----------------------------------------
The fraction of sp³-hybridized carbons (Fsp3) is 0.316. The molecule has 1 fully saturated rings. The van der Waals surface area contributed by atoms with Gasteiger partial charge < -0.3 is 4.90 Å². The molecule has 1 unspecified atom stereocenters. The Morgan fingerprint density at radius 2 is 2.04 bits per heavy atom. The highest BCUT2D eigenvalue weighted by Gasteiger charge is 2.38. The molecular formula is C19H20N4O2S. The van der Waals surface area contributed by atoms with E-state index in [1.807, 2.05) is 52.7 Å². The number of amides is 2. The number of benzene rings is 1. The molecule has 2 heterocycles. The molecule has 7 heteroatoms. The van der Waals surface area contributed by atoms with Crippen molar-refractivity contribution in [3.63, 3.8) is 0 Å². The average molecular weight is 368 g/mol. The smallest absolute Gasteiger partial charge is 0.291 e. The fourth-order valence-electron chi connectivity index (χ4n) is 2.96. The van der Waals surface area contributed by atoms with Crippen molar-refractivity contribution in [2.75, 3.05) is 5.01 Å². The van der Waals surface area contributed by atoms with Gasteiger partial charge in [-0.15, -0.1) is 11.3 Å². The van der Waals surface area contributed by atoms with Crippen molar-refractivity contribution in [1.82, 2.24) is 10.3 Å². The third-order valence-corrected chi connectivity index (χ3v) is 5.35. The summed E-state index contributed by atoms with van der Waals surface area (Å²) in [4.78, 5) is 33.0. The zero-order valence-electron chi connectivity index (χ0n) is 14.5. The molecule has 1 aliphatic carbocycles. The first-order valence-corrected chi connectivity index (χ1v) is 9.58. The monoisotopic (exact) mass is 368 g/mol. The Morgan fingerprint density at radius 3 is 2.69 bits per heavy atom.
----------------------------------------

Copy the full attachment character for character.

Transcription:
The fraction of sp³-hybridized carbons (Fsp3) is 0.316. The molecule has 1 fully saturated rings. The van der Waals surface area contributed by atoms with Gasteiger partial charge < -0.3 is 4.90 Å². The molecule has 1 unspecified atom stereocenters. The Morgan fingerprint density at radius 2 is 2.04 bits per heavy atom. The highest BCUT2D eigenvalue weighted by Gasteiger charge is 2.38. The molecular formula is C19H20N4O2S. The van der Waals surface area contributed by atoms with E-state index in [1.807, 2.05) is 52.7 Å². The number of amides is 2. The number of benzene rings is 1. The molecule has 2 heterocycles. The molecule has 7 heteroatoms. The van der Waals surface area contributed by atoms with Crippen molar-refractivity contribution in [3.63, 3.8) is 0 Å². The average molecular weight is 368 g/mol. The smallest absolute Gasteiger partial charge is 0.291 e. The fourth-order valence-electron chi connectivity index (χ4n) is 2.96. The van der Waals surface area contributed by atoms with Crippen molar-refractivity contribution in [2.75, 3.05) is 5.01 Å². The van der Waals surface area contributed by atoms with Gasteiger partial charge in [-0.15, -0.1) is 11.3 Å². The van der Waals surface area contributed by atoms with Crippen molar-refractivity contribution in [1.82, 2.24) is 10.3 Å². The third-order valence-corrected chi connectivity index (χ3v) is 5.35. The summed E-state index contributed by atoms with van der Waals surface area (Å²) in [4.78, 5) is 33.0. The zero-order valence-electron chi connectivity index (χ0n) is 14.5. The molecule has 1 aliphatic carbocycles. The first-order valence-corrected chi connectivity index (χ1v) is 9.58. The monoisotopic (exact) mass is 368 g/mol. The Morgan fingerprint density at radius 3 is 2.69 bits per heavy atom.